As Pride draws to a close, we thought we’d take stock and talk to the mind behind Shambala’s dedicated queer clubhouse The SanQtuary. Camille is the curator of The SanQtuary, and the director of Collective Liberation Project.
last year was The sanqtuary’s first year at shambala – can you explain a bit about what inspires the venue you create?
The SanQtuary is inspired by many things. First and foremost, it is a dedication to and celebration of, the Queer ancestors who fought so hard to allow us to exist as we do in this current time. This Pride season marks the 50th anniversary of the StoneWall riots so it’s an important time to acknowledge that the first pride was actually a riot, instigated by a Black Trans Woman called Marsha P Johnson. I have so much gratitude for the Black and POGM (people of the global majority – aka POC/BAME) LGBTQIA+ ancestors who struggled and loved fiercely to win us the rights that we enjoy now, and take for granted in some parts of the world.
Unfortunately, many in the LGBTQIA+ community do not know Marsha’s name or legacy and many other QTIPOC (Queer, Trans, Intersex, People of Colour) have been invisiblised and unacknowledged in mainstream Queer history. The SanQtuatry seeks to celebrate the stories of our QTIPOC ancestors and their allies, elevate their legacy and carry the baton from them, to continue loving the Queer community, healing and struggling to ensure that we can live full lives which allow us to thrive rather than simply survive.
We welcome all people in the space but by prioritising the needs of the most marginalised, we are all taken care of.
The SanQtuary also represents the inclusive, Queer space I would have loved to find as a younger person at festivals in the UK. My parents took my brothers and I to music festivals as children and those experiences really shaped a huge part of my being. However, in the festival context I never felt truly seen, in a way that celebrated all of my intersections: my Blackness, Queerness, Sci-Fi Alienness, Neurodivergence and love of healing through bass music, clowning and rave. I hope that other QTIPOC, LGBTQIA+ folks, people of the global majority, disabled folks, those with neurodivergence and other marginalised intersections, feel seen, celebrated and welcome in the SanQtuary. We welcome all people in the space but by prioritising the needs of the most marginalised, we are all taken care of.
describe your venue in five words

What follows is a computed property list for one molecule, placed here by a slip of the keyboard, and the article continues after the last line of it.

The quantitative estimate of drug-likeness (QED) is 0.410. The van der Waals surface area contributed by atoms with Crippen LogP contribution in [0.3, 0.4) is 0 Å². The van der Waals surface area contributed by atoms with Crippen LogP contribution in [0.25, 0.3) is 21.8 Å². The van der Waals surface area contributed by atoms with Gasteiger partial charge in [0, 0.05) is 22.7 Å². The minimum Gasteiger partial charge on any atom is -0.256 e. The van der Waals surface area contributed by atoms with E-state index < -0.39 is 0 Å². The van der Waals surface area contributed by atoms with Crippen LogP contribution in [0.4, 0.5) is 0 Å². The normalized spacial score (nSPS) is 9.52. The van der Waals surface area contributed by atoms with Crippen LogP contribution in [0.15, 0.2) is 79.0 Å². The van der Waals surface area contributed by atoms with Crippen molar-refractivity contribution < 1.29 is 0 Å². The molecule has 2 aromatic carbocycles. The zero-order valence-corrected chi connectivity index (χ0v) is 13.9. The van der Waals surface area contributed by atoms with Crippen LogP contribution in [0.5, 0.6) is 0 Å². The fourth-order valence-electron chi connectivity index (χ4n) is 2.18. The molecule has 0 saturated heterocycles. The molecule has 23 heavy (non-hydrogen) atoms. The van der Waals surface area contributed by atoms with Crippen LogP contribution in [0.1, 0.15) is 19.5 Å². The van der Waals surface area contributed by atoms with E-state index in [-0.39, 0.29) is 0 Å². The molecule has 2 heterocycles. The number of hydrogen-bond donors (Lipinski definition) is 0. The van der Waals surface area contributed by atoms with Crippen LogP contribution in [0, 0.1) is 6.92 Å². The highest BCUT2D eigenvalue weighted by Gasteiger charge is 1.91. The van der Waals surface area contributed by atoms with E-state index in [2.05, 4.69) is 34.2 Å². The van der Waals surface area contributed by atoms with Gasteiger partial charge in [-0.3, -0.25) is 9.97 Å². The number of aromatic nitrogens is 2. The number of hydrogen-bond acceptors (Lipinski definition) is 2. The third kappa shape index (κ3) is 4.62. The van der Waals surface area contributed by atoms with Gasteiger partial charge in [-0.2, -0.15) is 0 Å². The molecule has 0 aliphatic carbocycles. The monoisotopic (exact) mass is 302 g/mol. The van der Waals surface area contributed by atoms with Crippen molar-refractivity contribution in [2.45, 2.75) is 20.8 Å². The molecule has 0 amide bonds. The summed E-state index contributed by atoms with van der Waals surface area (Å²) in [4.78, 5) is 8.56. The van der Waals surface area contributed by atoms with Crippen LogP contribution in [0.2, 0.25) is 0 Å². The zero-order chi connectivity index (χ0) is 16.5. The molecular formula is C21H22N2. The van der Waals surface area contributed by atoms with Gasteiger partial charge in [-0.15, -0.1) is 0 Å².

Juicy. Pleasure. Activism. Harm Reduction
the sanqtuary is invested in creating an intersectional and intergenerational space – could you speak to that a bit?
The SanQtuary is inspired by intersectional feminism and is designed with that framework in mind. Intersectionality is a term coined by Kimberle Crenshaw that describes the overlapping social identities we all have and how these cannot be separated from one another, especially in the experience of marginalised groups who often experience multiple sites of discrimination. Social identities we carry or identify with, can include race, gender, sexual orientation, age, ability, nationality and many others. Using myself as an example, my being Queer and non binary cannot be separated from my being Black or growing up middle class, in North London. All of these aspects of my identity are connected and afford me privilege in certain contexts and also result in me experiencing discrimination in other contexts.
We need intersectional Queer spaces because racism, transphobia, abelism and other forms of oppression are still an issue in the LGBTQIA+ community, which mirrors the dominant culture we live in, but is unaddressed in both.
I feel that we need intersectional Queer spaces because racism, transphobia, abelism and other forms of oppression are still an issue in the LGBTQIA+ community, which mirrors the dominant culture we live in, but is unaddressed in both. As a society we have a lot of work to do in order to heal these wounds and work towards collective liberation. At the SanQtuary we are committed to creating a loving, inclusive safe(r) space, free from all forms of racism, homophobia, transphobia, harassment, abelism, classism, ageism and other forms of oppression. Our safe(r) spaces policy is compassionately upheld by SanQtuary guardians to address any behaviour that causes harm to other bodies, even if it is unintentional.